- What cryptocurrencies they hold.
- What they paid for them.
- Where they are located.
- A carefully written access plan, that includes detailed instructions for the recovery and disposition of crypto holdings
- The cryptographic keys, seeds, and access codes that control those holdings.
Without that access plan, they may be forever inaccessible. Cryptocurrencies can be difficult to correctly and safely incorporate into one’s estate planning documents if their attorney is unfamiliar with them. Understanding how to include digital assets in a will, trust, and power of attorney correctly is a growing area of estate planning expertise. Furthermore, the demand is outpacing the supply of knowledgeable professionals in this area. Helping clients and their attorneys with specialized knowledge in estate planning for digital assets can be a valuable way to differentiate your practice.
Dealing with Divorce
The volatility and secrecy of cryptocurrencies make them especially tricky to divide equitably in a divorce. Knowing how to guide clients and their attorneys in dividing or selling crypto holdings as part of a divorce proceeding can be a valuable service. Further, cryptocurrencies can make the perfect hiding spot for undisclosed assets. Unwary spouses or divorce attorneys who don’t understand cryptocurrencies may not know where to look, or what for. For advisors who work with clients experiencing divorce, understanding the complexities of cryptocurrencies is no longer an option. It is a requirement, particularly if you are a fiduciary advisor.
An estimated 16 million Americans own one or more cryptocurrencies. Questions regarding crypto ownership should be part of your financial planning fact-finding process. Be prepared to answer questions regarding how to incorporate crypto holdings into your clients’ short or long-term financial strategies. Cryptocurrencies may only become more common as the market grows.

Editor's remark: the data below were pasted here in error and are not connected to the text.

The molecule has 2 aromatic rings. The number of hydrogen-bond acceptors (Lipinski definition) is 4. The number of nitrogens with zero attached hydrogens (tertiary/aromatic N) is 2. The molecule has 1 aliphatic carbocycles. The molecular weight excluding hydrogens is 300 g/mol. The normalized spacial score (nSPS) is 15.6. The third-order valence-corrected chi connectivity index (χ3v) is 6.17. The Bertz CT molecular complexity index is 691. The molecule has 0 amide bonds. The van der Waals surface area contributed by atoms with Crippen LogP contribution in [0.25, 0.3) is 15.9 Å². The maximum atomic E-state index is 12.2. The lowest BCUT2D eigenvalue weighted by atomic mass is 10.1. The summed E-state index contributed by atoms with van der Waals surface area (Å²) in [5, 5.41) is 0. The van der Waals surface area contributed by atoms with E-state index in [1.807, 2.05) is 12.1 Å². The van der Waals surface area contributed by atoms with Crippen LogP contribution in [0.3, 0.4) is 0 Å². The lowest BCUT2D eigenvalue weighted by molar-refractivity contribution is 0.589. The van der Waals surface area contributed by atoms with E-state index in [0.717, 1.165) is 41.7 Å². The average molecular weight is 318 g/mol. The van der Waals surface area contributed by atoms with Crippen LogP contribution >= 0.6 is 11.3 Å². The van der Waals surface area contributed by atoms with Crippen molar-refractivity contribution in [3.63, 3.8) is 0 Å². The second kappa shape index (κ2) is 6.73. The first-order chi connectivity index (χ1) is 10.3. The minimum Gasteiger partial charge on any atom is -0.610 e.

Teaching Best Practices
Regardless of your own beliefs regarding bitcoin and cryptocurrencies, clients will naturally look to their financial advisor or wealth manager for assistance. They want you to help them understand better the marketplace, and how they can buy, sell and safely store cryptocurrencies and tokens. Advisors should be prepared to explain the advantages and disadvantages of different exchange and storage methods and how they work. Do you know what to tell a client who asks if they should keep all their Litecoin in their Coinbase account?
Clients may also want guidance on how to properly evaluate Initial Coin Offerings (ICOs) and the more than 1,600 plus virtual currencies available. Teaching them how to identify and steer clear of potentially fraudulent ICOs- and the regulatory uncertainties regarding their classification as securities – can be quite helpful. You should educate your clients on these issues without offering specific advice on buying, holding or selling a particular cryptocurrency. That key distinction should make compliance departments happy while helping you avoid unsettled regulatory rules and guidelines involving digital assets.
Clients from all walks of life, including the new crypto millionaires, are seeking advice on their digital holdings. They represent an untapped market, which could help savvy financial advisors establish a client base for years to come. Watch carefully as the technology continues to unfold, regulatory uncertainty diminishes, and crypto’s main-street acceptance grows worldwide. Knowledge on these issues and others related to virtual currencies can set you apart from other advisors. In the process, you provide a much-needed service to both existing and potential clients, and their other professional advisors. Advisors who ignore cryptocurrency, do so at their peril.
*As of 7/5/18.
The information in this article is for informational and educational purposes only. Investing in ICOs, cryptocurrencies or tokens is highly speculative, and the market is largely unregulated. Anyone considering it should be prepared to lose their entire investment.